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Let me give you an example on measuring body fat, this is important in understanding weight loss, or should I say FAT LOSS. This is actually what we are trying to lose, right? FAT!
Lets say someone weighs 200 pounds and when we measure their body fat we find out there body fat is 40
This means that 40 of the members body is made of fat (80 lbs). The other 120 lbs is muscle, bones, organs, water, etc. (everything but fat).
Now any true weight loss program should include some form of strength training customized to their personal abilities (Another reason you need someone who truly understands the whole body and how it works). Because if you can gain some of that muscle mass that we lose with age, our bodies will burn more calories and therefore burn more FAT!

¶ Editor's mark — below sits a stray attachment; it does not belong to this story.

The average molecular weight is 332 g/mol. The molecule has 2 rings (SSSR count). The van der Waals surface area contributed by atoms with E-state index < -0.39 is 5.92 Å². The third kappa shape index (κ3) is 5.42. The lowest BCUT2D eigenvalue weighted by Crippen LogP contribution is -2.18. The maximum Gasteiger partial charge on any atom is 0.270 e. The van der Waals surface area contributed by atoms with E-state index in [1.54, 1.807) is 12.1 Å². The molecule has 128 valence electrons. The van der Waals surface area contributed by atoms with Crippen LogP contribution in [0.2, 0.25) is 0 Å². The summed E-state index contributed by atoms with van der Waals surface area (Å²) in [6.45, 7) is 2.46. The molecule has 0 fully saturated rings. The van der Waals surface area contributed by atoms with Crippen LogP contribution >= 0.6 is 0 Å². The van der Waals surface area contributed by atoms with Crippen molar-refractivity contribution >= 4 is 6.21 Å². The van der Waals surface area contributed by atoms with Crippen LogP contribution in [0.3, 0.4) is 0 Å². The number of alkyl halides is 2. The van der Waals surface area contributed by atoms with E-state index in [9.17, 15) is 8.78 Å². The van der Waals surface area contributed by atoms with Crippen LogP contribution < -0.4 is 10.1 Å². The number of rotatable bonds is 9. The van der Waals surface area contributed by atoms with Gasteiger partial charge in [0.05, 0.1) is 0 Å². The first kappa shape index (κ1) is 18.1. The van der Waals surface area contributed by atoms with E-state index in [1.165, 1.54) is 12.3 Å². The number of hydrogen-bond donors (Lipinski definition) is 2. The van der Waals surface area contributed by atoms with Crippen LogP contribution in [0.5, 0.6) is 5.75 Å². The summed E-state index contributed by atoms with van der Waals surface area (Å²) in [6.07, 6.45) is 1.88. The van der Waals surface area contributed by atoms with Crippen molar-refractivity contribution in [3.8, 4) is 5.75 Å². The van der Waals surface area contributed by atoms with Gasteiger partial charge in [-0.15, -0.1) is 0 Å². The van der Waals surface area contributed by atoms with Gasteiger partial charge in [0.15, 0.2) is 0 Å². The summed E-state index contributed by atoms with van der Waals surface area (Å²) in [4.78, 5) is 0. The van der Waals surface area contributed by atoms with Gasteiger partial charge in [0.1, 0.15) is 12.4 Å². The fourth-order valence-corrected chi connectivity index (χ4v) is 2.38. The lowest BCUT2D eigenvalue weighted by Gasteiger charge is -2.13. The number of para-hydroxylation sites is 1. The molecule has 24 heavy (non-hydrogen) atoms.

Now it?s a few weeks into the program and this person steps on the scale and they now weigh 198 lbs. They are a little disappointed because they thought they were doing better. Their clothes fit better, they have more energy, and they are feeling better.
But they are still depressed because they only lost a lousy 2 pounds! Right? Are we sure???
We now check their body fat and it is now 36 not 40 . Let?s do a little math.
200 lbs at 40 body fat means that 40 of them is fat, which equals 80 lbs of FAT, and 120 lbs are muscles and everything else (called the lean body mass).
198 lbs at 36 body fat means that 36 of them is fat which equals 71 lbs of FAT, and 125 lbs of lean body mass.
This person actually lost 9 pounds of FAT (the stuff we are trying to lose) and gained 5 pounds of lean body mass (mostly muscle mass, which is a good thing because this will allow their body to burn more calories!)
You need to measure and focus on PERCENT OF BODY FAT, AND NOT WEIGHT!
But don?t worry, when your body fat goes down, as your body fat decreases so will the numbers on the scale!
Short note about the author
Dr. Jeffrey Banas is a Chiropractic Sports Physician, practicing in Mesa; AZ. Dr. Banas personally lost 60 pounds in 2003 and now uses his experience to help others struggling with their weight problems. Dr. Banas can be reached at his office at 480-633-6837, www.BanasSportsTherapy.com